FIG. 9 illustrates apparatus 61 for forming a granule deposit from two different kinds of granules according to the invention. A pneumatic blend drop applicator 62 includes a hollow, generally cylindrical housing 63. A hollow nozzle 64 is provided at the lower end of the housing. Preferably, the nozzle is generally conical in shape, including a tip portion 65. An orifice 66 is formed in the tip portion of the nozzle for discharging a blend drop 67 of first and second granules. The tip portion of the nozzle defines an angle 68 which is preferably between about 40° and about 140°, and more preferably between about 40° and about 70°. The angle of the tip portion can affect the shape of the granule deposit. Preferably, the nozzle is replaceable to facilitate changing the shape of the orifice or the angle of the tip portion.
A first granule feed chamber 69 is mounted inside the housing.
Preferably, the first granule feed chamber is a generally cylindrical first tube. The first granule feed chamber includes an input end 70 positioned near the upper end of the housing. First granules 71 are supplied from any source (not shown) into the input end of the first granule feed chamber. The first granule feed chamber also includes an output end 72. The first granules are fed through the output end of the first granule feed chamber into the nozzle 64.
A second granule feed chamber 73 is also mounted inside the housing. Preferably, the second granule feed chamber is a generally cylindrical second tube. The second granule feed chamber includes an input end 74 positioned near the upper end of the housing. Second granules 75 are supplied from any source into the input end of the second granule feed chamber. The second granule feed chamber also includes an output end 76. The second granules are fed through the output end of the second granule feed chamber into the nozzle 64.
The first granule feed chamber 69 and the second granule feed chamber 73 are positioned so that the first granules 71 are fed inside the second granules 75 in the nozzle 64. In the illustrated embodiment, the first granule feed chamber is positioned inside the second granule feed chamber. Preferably, the first granule feed chamber is generally coaxial with the second granule feed chamber. The first granules and second granules form a pile or accumulation 77 of granules in the nozzle.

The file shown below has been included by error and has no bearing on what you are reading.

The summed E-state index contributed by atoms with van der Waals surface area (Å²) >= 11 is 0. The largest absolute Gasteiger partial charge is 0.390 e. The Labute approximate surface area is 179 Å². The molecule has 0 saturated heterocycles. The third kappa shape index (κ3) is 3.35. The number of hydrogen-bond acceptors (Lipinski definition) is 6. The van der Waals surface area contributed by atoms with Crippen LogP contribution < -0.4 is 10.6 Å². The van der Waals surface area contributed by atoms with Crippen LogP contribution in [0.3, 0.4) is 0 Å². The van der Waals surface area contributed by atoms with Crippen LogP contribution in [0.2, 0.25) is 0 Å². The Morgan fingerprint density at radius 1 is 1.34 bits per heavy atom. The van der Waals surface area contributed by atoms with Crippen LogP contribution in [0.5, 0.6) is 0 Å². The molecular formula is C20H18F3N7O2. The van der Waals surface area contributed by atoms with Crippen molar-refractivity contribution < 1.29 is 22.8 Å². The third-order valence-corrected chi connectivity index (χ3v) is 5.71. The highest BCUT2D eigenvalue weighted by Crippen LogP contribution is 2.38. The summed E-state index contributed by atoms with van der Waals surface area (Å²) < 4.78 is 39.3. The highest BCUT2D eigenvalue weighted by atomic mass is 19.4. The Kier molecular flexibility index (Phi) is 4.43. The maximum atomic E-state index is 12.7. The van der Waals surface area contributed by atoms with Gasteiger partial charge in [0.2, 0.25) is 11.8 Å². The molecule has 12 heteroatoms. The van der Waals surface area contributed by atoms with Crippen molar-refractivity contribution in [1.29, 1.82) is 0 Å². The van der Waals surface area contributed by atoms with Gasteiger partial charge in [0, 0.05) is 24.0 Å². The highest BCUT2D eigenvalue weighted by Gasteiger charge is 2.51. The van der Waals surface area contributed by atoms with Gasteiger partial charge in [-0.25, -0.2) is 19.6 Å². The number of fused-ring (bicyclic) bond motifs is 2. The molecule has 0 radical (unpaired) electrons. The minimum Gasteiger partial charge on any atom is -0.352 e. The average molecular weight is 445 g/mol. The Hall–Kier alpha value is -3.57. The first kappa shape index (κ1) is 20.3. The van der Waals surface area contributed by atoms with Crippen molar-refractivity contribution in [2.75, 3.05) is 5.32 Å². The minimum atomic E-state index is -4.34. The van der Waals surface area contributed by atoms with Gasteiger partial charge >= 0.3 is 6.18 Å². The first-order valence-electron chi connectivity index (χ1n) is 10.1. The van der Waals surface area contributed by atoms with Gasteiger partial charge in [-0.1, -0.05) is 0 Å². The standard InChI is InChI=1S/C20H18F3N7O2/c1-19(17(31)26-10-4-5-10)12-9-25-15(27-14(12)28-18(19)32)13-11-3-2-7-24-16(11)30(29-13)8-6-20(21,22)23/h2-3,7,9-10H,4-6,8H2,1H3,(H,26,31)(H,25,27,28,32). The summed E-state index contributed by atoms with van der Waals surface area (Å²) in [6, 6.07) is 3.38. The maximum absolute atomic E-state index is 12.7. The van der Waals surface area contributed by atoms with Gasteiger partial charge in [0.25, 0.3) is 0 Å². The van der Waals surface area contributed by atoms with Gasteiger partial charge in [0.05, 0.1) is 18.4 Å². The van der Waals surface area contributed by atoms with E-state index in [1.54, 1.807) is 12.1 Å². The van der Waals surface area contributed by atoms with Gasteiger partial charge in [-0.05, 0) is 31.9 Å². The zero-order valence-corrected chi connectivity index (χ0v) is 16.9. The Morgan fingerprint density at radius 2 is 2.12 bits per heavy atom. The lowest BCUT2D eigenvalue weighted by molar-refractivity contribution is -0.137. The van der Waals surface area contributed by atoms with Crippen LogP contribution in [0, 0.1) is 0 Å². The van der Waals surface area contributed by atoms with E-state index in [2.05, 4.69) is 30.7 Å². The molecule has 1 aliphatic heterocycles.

The pneumatic blend drop applicator 62 also includes a pneumatic gating mechanism, indicated generally at 78. The pneumatic gating mechanism includes the same structures and operates in the same manner as the pneumatic gating mechanism 35 of the pneumatic blend drop applicator 14 illustrated in FIG. 3. In operation, when the pressure port is turned on and the vacuum port is turned off, a blend drop 67 of first and second granules 71, 75 is ejected through the orifice 66 of the nozzle 64. As shown in FIG. 10, the blend drop 67 is generally circular in cross section and includes an inner portion 79 of first granules 71 and an outer portion 80 of second granules 75.
After being ejected from the pneumatic blend drop applicator 62, the blend drop 67 is deflected with a deflector 81. The deflector is similar to the deflector 17 illustrated in FIG. 3, including an upper tip portion 82 and a lower base portion 83. However, the deflector is hollow and includes an opening 84 in the tip portion. The opening allows the first granules 71 to pass through the deflector while the second granules 75 are deflected by the irregular surfaces of the deflector. The granules form a granule deposit 85 on the sheet 86 having an irregular pattern. Specifically, the granule deposit is shaped generally as a starburst pattern. The pattern includes an inner portion 87 of first granules 71, a ring 88 of background granules surrounding the inner portion, and an outer portion 89 of second granules 75.
The first granules and second granules for use in the invention can be any kind of granules, such as roofing granules, that are different from one another in some manner. Some of the possible differences include: different color, different size, different shape, different type of granule (e.g., different types of natural rock granules, or natural rock granules and ceramic coated granules), different resistance to microorganisms, different aging properties, or different shading properties. Preferably, the first and second granules are different in color. More than two different kinds of granules can also be used in the invention. The different granules can be adjacent or spaced apart in the granule deposit.
As shown in FIGS. 11 through 13, the method and apparatus of the invention can include a shield 90 along with the deflector 17. The illustrated shield is generally frustoconical in shape, but other shapes can be used to change the shape of the resulting granule deposit. A blend drop 91 of granules is deflected by the deflector. The deflected granules are controlled by the shield. The shield has an inner surface 92 for controlling the granules, in contrast with the irregular outer edge 43 of the deflector for deflecting the granules. Preferably, the inner surface of the shield has an irregular opening 93 for controlling the granules. The illustrated opening defines a generally sawtooth edge, although any irregular edge can be used. The irregular edge includes indentations 94 and projections 95 which can be uniform or non-uniform.